It’s been a strange time at our house. I’m training for my new position and working 8-4:30 M-F. Being off work on the weekends is really weird for me. Last weekend, we went to Kerr Lake with a couple of friends who have a house there. When we came back, we found out about the Charlottesville debacle.
There were posts on FB about vigils in support of the protesters and I went to the one in our county seat. Our state senator and representative were there. There were half a dozen speakers who talked about supporting each other and caring for everyone in our community for an hour. And they had us introduce ourselves to the people around us, with the intention that we would discuss what we intend to do going forward.
When we were dispersing, someone announced that they hoped we would show up at the Orange County School Board meeting on Monday where the Board was expected to make a decision about Confederate flags on campus grounds. I didn’t go back to check the time because I expected that I would be able to find it online. I was wrong. So, we just went out for dinner and I didn’t have to try to get my fumbling thoughts arranged into something coherent.
I found out on Tuesday that they have banned Nazi, Confederate and KKK symbols on school property. Hallelujah. Why did this even need to be discussed?
I despise Donald Trump and I am enraged that our political system allowed that buffoon to be elected to the highest office in our country. I kept waiting for someone to put a stop to this farce and they haven’t yet. Instead, things get worse and worse. How far down do we have to go before people say “Enough! Too much! This has to stop!” loudly enough, with enough conviction, to be heard?
I keep thinking of Maya Angelou Tweeting “When someone shows you who they are, believe them the first time.” These people are saying “I hate you and I am dangerous.”
“‘[Gender violence issues] affect women at every level, but I am here to say that the very fact of just calling these issues ‘women’s issues’ is in itself part of the problem.'”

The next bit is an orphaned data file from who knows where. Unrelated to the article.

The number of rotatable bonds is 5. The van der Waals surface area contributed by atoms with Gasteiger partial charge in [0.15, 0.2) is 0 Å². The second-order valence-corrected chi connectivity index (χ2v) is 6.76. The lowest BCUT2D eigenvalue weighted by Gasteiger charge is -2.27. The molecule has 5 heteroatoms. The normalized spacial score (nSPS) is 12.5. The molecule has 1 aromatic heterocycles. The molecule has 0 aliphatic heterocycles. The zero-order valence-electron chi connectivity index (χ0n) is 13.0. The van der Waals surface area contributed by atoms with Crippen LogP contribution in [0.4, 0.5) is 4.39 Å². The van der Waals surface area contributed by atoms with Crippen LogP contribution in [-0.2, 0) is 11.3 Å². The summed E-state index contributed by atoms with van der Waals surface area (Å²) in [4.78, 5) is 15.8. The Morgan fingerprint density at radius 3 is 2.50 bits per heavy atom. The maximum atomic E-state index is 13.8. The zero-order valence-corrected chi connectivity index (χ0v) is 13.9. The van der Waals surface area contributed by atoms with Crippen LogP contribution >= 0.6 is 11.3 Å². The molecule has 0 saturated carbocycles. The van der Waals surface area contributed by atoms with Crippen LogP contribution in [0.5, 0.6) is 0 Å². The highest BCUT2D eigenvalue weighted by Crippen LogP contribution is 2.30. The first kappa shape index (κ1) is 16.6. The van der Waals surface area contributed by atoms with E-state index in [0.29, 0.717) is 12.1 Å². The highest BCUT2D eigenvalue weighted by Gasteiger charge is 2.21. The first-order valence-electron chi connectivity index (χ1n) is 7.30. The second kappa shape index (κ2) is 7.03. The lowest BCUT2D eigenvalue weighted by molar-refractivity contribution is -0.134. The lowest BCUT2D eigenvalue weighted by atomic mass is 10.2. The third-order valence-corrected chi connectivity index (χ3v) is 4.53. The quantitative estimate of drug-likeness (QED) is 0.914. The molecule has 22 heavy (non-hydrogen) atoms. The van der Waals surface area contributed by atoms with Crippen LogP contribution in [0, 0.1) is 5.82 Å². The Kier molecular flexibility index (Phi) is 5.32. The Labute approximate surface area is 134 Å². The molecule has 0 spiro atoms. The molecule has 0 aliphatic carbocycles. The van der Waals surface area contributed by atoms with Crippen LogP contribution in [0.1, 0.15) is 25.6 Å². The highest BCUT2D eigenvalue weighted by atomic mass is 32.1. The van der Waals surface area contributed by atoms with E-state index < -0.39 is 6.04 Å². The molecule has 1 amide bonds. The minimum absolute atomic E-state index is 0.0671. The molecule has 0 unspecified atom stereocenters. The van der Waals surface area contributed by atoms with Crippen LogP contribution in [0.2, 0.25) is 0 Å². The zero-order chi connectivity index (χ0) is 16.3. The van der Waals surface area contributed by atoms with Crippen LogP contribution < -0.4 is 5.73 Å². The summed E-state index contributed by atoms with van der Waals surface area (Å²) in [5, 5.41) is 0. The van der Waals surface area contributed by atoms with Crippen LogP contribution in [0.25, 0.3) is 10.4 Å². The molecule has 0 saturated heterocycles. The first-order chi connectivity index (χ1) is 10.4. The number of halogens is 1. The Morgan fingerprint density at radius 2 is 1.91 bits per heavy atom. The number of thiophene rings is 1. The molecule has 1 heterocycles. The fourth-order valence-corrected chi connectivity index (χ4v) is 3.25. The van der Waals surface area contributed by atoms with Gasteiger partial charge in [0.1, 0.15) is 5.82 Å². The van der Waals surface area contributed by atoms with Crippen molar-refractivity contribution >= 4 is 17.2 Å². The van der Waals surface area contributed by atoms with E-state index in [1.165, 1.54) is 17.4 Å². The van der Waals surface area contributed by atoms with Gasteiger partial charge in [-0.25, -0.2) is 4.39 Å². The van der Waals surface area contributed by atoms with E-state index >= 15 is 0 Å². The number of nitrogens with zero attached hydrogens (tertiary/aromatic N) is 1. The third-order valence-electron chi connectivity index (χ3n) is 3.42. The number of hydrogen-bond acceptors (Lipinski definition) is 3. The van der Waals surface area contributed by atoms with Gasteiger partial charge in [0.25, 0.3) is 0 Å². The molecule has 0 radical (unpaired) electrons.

I have been unhappy with the word “feminism” for as long as I have known there was a gender-caused imbalance in the world. In my mind it makes issues related to gender only the problem of women. And men are as constrained by gender stereotypes as women. It usually (often? sometimes?) expressed differently, though.
It is expected that women will be raped and the victims of domestic violence. Men who are raped or beaten by a domestic partner become feminized by the very fact of having the act perpetrated on them. And “feminized” means weakened. Particularly in this context. So, they may be less likely to do something about it. You know, something like report it and get it prosecuted.
Parents doing childcare is a whole other bag of worms. Women are asked if they intend to come back to work after giving birth. Staying home to tend to children is a valid option for us (as a group, not necessarily individually.) Men who choose to be the one giving up a paycheck to do the homefront heavy lifting are often (usually?) required to justify it. Men who actually participate in parenting are praised, as though that isn’t something that should be expected. Who would say to a woman “Aren’t you a good mom bringing the kids to the playground?” Or to a man “Does your wife help with the kids?”
That’s not fair to anybody. Everyone should be allowed to care for their family, Everyone should be allowed to feel safe and to speak up if they aren’t. And language matters.
Racist, homophobic and sexist language is hurtful. Reducing someone to a body part is hurtful. Words like Nigger and Bitch and Dick are slap-in-the-face verbal violence. They all say very clearly “You are less than human. You are a lesser creature than me.” Those are obvious and easy to call out. There are more subtle microaggressions in our language that need consideration and adjustment, too.
I am a gender communist. From each according to their abilities to each accord to their needs. This, until a better word is devised, is what a feminist looks like.
This is gorgeous, rich, lovely mousse. It is made from avocados and organic cocoa. You know. Healthy stuff. 🙂
One of us skims from the top, slivers, slices, layer by layer. And the plastic protector is stretched across the top without risking the loss of any of the tasty, tasty treat.
The other one eats in from the edge and covers the part that is being saved for tomorrow (because it is very rich and luscious) with plastic wrap that is tucked in, blanket-like, around the little mound of delight.
This is us.
My friend has a son who is 10. I have been in a room with him. But, we haven’t actually been introduced other than “This is my friend, Kitty.” directed to his grandmother, who was in the room at the same time. I have no clue what he is expected to call me. It will be interesting to see if he ever actually calls me by name.
When I was growing up, I had an Aunt Nel and Uncle Carl who weren’t actually related. But, they have known me since I was a year old and are still good friends of my mother. I, also, had Mr. Jim, Mr. George and Miss Esther, who were friends of my grandparents. Also, no actual genetic connection. But, close enough not to require the formality of last names.